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Dr Gerry Morrow shares his thoughts on the precision medicine, defined as the cost-effectiveness of breakthrough treatments and explains why this area is a priority for both researchers and government

The emergence of precision medicine is upon us. Defined as an approach to patients with specific and identifiable characteristics, which enable a targeted diagnostic or treatment methodology. It has become a priority focus for both researchers and the government.

Within this broader category of precision medicine, there are two defined subcategories, which are precision targeting and breakthrough precision medicine. The distinction between these two categories is critical to their cost-effectiveness and the likely usage of such tests or therapies. (1)

Precision targeting

Precision targeting or stratified medicine describes a process of narrowing the use of conventional medicines and diagnostics based on using information such as pharmacogenomics, medical records and demography.

This process is predicated on three elements. Which are:

  1. Effective genetic tests to diagnose illnesses reliably and early;
  2. Companion diagnostics or biomarkers which deliver sensitive and specific results and;

3.Informatics or the analysis of large data sets collected from patients and/or a wider population.

The expectation is that the precision targeting approach will provide clinicians with the diagnostic tools and therapies to prescribe the “right treatment to the right patient while simultaneously reducing waste and yielding cost savings.” (2)

These cost-savings have not yet been realised across all disease areas. The reasons for this are multiple but relate chiefly to the fact that development costs are still being incurred. However, the system sounds biologically plausible when one considers the potential of fewer inappropriate investigations, reduced iatrogenic problems or unplanned admissions and improved potential outcomes for patients.

Breakthrough precision medicine

The second type of precision medicine, ‘breakthrough precision medicine’, derives from the development of fully personalised curative drugs; in particular, genetic and regenerative cell therapies, which it is anticipated will be tailored specifically to each patient’s genomics and disease features.

The key considerations in this category of innovation are the likely enormous costs of drug development against the therapeutic value for a patient who goes on to have a full and productive life.

Adding to the economic considerations, we should be aware of the influence of the burden of illness and the social impact involved in the potential of using a pooled national financial resource for expensive treatments for individuals with rare diseases.

This has been highlighted recently in the case of a dispute relating to the cost of a drug for cystic fibrosis. (3) This new therapy which is said to improve the lives of affected patients has fallen foul of NHS England pricing arrangements. Even though this is a conventional medication which has not yet reached the precision medicine category.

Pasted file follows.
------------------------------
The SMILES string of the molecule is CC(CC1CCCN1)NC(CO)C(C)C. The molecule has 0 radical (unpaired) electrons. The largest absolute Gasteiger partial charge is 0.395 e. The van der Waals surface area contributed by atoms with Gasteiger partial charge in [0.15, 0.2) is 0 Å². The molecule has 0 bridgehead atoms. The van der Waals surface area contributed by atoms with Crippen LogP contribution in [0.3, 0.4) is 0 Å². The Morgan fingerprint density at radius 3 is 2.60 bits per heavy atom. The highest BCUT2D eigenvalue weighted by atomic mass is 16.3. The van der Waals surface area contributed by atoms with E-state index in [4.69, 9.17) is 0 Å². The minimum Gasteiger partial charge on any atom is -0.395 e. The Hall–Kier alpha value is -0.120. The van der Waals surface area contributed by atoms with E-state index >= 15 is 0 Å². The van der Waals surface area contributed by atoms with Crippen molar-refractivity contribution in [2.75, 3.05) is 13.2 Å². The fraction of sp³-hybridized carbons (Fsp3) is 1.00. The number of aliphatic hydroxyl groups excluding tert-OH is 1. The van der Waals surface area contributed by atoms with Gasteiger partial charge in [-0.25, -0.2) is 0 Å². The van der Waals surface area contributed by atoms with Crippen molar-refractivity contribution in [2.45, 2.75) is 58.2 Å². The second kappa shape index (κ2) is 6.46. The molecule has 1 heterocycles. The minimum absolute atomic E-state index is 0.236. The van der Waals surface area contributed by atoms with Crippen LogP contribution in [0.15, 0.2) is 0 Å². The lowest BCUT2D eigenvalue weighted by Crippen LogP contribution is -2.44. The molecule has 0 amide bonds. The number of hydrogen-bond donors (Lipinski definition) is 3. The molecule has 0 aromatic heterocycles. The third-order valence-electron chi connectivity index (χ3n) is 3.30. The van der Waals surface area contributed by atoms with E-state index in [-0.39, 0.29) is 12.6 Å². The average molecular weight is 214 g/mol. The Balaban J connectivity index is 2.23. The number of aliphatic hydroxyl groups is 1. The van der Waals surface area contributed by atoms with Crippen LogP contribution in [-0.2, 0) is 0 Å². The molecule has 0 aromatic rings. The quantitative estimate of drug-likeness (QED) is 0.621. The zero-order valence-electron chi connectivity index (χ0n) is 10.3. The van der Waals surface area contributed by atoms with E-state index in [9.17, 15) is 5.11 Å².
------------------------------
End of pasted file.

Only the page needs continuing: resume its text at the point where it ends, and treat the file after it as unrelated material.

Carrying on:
Additionally, in the UK we are nationally constrained by the NICE ‘value-based assessment’ of health technologies, which places a standard financial threshold on the incremental cost-effectiveness ration (ICER) per quality-adjusted life-year (QALY) of up to £30,000.

Having said this, NICE has revised their financial methodology for end of life technologies, where the ICER per QALY has been revised upwards to £50,000 and for very rare diseases, where the ICER per QALY has been increased to a £300,000 maximum. (4)

There have been criticisms of the NICE methodology, with researchers commenting that despite their transparent procedures it mitigates against expensive innovation and can result in ‘different values being placed on health gains for identical patients’ (5). Ultimately this may lead to a lack of access for patients who rely on the NHS. This could result in a situation where the much-touted democratisation of precision health, based on harvested population data, may end up benefitting only those with sufficient means to fund individual clinical trials, research and personal drug manufacture.

It is uncertain ‘how’ or indeed ‘if’ NICE will revise their value-based assessment approach to deal with these nascent technological advances that comprise precision medicine.


‘Precision targeting’ seems unarguable and feels like a direct continuation of the evidence-based medicine approach for all clinical practice. Over the next five to ten years it is likely that we will investigate and treat patients according to their defined genotype and phenotype.

‘Breakthrough precision medicine’ sounds tantalising to the patient and to the clinician. A ‘golden bullet’ approach to a disease entity unique to each patient seems to move us closer to a science fiction future of healthcare. But, just as this appears fantastical, the costs may also be fantastically out of reach for most patients.

As usual, science is moving faster than ethics. Our challenge, therefore, is to find a way to harness this new technology whilst retaining the benefits for even the most vulnerable in society.



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Clarity Informatics
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